Generally speaking, the idea is to spirit yourself far away from the mundane world, to bask in the tranquility of some seaside or mountainous retreat. Sometimes you’ve only got a night or two away, though, and it can feel wasteful to spend just as much time in hectic transit as you do decompressing. Asaba reconciles these needs beautifully: just two effortless hours by bullet train from Tokyo and in continuous operation for over 350 years, it’s a surprisingly accessible classic of the ryokan idiom. Watch the Izu Peninsula’s resplendent history come alive in the middle of the bamboo-ringed pond, where a floating stage hosts regular Noh performances.
Ryokan proprietors have taken advantage of Japan’s volcanism since time immemorial, often centering their hospitality around geothermal hot springs called onsen. Besides the incredible relaxation, many purport to offer therapeutic minerals, and, to an outsider, there’s something deliciously weird about bathing outdoors in frigid weather. Myojinkan excels in this function: besides the three outdoor onsen with forest views, certain rooms have their own private baths as well. Be warned: fairly strict etiquette is the norm, so it’s best to inquire about the rules before barging in.
Let’s not forget that part of the appeal of a ryokan is simply as an alternative to the relentless forward march of contemporary boutique trends and bleeding-edge design. In Japan, a culture of codified respect, building on the past is raised to an art form. Kyoto’s Hiiragiya, an institution since 1818, boasts finely wrought detailing in several harmonious media (stained glass, woodwork), each a testament to years of painstaking labor by time-tested masters of craft. They do things the old way here because the old way is what works: pristine but never sterile, subtle but never boring.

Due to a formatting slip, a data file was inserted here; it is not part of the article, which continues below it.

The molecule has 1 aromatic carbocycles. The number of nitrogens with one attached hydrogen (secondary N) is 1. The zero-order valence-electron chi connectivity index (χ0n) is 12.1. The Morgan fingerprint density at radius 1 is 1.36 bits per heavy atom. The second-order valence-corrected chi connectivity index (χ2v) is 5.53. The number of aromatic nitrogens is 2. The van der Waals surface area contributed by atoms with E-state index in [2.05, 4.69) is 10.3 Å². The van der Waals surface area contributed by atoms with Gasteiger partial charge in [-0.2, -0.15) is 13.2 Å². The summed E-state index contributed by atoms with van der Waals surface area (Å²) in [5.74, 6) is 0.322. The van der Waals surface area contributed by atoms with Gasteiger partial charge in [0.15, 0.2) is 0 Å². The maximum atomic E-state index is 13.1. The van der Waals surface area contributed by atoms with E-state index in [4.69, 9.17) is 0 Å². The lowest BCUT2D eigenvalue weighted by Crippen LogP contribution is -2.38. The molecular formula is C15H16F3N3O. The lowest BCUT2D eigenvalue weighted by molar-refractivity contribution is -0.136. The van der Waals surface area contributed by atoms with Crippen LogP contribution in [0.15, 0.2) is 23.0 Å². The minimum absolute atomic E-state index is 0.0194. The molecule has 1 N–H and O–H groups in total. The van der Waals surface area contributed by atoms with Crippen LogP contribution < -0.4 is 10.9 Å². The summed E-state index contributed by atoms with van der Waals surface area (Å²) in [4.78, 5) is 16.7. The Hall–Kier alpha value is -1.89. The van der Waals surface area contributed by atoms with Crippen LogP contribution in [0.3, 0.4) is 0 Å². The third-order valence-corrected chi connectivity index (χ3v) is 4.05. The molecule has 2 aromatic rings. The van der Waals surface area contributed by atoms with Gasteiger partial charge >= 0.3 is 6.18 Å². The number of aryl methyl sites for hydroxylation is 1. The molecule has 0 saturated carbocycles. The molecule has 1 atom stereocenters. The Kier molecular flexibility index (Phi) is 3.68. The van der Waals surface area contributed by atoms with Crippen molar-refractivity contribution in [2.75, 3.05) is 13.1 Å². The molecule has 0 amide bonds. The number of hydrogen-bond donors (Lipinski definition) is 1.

Kaiseki — an elaborate, multi-course, expertly balanced approach to traditional Japanese dining — plays a profound role in the ryokan’s enduring popularity. Family recipes pass down from generation to generation, each plate a badge of pride and an acute sensual experience. Those at Bettei Otozure espouse a seasonal locavore philosophy across several styles: Buddhist temples, machiya townhouses, and haute-vineyard. Seats fill up quickly and diners tend to linger, so be sure to arrive early.
Intimacy and privacy are a matter of course in ryokans, a function of the typically rural setting as well as the uniquely Japanese spirit of deference. The warmth and modest competence displayed by the staff at Sekitei have made repeat customers out of more than a few visitors. They’ve got a seemingly preternatural gift for anticipating and fulfilling needs before they’ve registered in one’s mind, which speaks to admirable mindfulness and excellent training alike. Here, guests feel like royalty without feeling smothered — as workable a definition of luxury as any we’ve heard.
Perhaps the most important ingredient of a ryokan is its sturdy tether to the unfettered peace of the natural world; the swankiest skyscraper hotel can’t compete with a ryokan’s immersion in the country landscape. One look at Oyado the Earth confirms as much — verdant hills and cloud-scudded Pacific vistas elevate this ryokan experience to the sublime. What’s more, every suite enjoys a private, al fresco hot spring bath, perfect for surveying one’s verdant surroundings. If there’s any way to make a great ryokan absolutely top-notch, it’s by placing it on the eastern shore of Ise-Shima National Park.
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